Knowledge Management in the Pharmaceutical Industry

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Knowledge Management in the Pharmaceutical Industry

Introduction
The study of Knowledge Management is a process that has been researched for centuries by western philosophers and traditional theorists, however it is only until recently that knowledge management has been the main focus for many organisations. Many have said that it was the publishing of Karl Wiig’s, “knowledge management foundations” (1993), that sparked the huge interest in knowledge management and nearly two decades on KM is now considered as an essential tool for companies to improve their performance and adaptability. [1] Not only this but the concept of knowledge has been regarded as a businesses most precious asset and highly critical in keeping a firm competitive. [2] This study will look at the knowledge management of one of the most Knowledge intensive industries in the world, the pharmaceutical industry, looking at, comparing and criticising the different strategies that are used within the industry.

The pharmaceutical industry is rapidly growing and rapidly evolving , with organisations constantly investing in their research and development departments for the development of new and valuable explicit information. In 2007 €6,525 million was spent on R+D in the UK for the pharmaceutical market, showing that firms invest large sums of money in this knowledge intensive industry. [3]

Pharmacy as an enterprise system
The Pharmaceutical Industry is sort of like a “community of practice” (CoP) where all the organisations share a common interest in medicine, working together to promote the acquisition and sharing of knowledge, with a common goal of providing the “best practice” for the public. [4] It is clear that the industry is heavily dependent on using IT in storing and accessing information. Since the introduction web 2.0 there has been a rapid increase in the use of enterprise systems across the industry. An enterprise system allows for data to be identified, captured and embedded in software to be accessed by all organisations within the industry. [5] A clear example of this comes from a professional body called the department of health, this body stores explicit data on the internet in a PDF called the “green book”, this can be accessed by any member of the public, as well as any organisation. The book provides the latest information on vaccines and vaccination procedures for all vaccine preventable diseases. [6] Not only is the book accessible via the web but also a hard copy of the book has been distributed to immunisation health professionals around the country, making it very easy for any pharmacy to find the information it needs. What makes this store of information so reliable and valuable to organisations is that it updates itself with new editions from information shared between different pharmacists, adding new vaccines etc. This type of knowledge management system is effective for this industry and can be better explained using Dalkir’s knowledge management cycle: [7]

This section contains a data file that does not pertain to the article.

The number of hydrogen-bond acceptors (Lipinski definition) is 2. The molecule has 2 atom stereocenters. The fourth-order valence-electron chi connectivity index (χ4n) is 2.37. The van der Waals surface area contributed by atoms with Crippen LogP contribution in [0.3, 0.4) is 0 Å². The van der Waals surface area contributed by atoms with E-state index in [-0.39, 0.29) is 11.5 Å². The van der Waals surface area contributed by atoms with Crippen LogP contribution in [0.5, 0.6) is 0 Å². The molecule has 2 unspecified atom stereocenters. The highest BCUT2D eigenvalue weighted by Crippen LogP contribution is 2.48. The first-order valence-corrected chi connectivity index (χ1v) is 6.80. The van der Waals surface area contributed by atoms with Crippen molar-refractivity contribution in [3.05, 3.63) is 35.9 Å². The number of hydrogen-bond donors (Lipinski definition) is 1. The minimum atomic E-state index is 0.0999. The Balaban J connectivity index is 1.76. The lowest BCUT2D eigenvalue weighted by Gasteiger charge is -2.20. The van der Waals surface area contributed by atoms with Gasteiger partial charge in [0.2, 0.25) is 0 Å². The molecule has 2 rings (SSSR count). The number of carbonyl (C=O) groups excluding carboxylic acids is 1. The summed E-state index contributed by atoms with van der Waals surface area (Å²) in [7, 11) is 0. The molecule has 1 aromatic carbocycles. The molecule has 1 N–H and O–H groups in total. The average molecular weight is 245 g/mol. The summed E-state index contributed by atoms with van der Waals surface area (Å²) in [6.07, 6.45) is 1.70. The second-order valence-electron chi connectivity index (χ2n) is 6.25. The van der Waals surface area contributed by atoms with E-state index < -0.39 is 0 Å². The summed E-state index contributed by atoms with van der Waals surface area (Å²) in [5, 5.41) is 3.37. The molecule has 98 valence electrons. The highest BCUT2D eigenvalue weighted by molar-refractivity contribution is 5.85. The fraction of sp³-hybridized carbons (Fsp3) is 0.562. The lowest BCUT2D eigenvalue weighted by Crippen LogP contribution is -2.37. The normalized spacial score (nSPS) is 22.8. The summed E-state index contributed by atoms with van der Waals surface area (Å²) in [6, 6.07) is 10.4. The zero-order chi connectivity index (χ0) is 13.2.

As it shows, knowledge is captured by different organisations through the use of research and development, this knowledge is then assessed and shared with organisations and pharmacies all over the country via the use of the “green book”. Pharmacy’s then use this knowledge to purchase the right medicine and vaccinations to sell to the public. The update part of the life cycle comes in the introduction of new editions brining new information.

There is a sense of a “mini community” within this management system, where the role of culture is valued quite highly as a knowledge sharing environment is created and designed so firms and organisations can share their information. [8] However one of the main drawbacks that comes with this knowledge management system is that it does hinder competitiveness. Larry Prusak (1996) said “The only thing that gives an organization a competitive edge – the only thing that is sustainable – is what it knows, how it uses...
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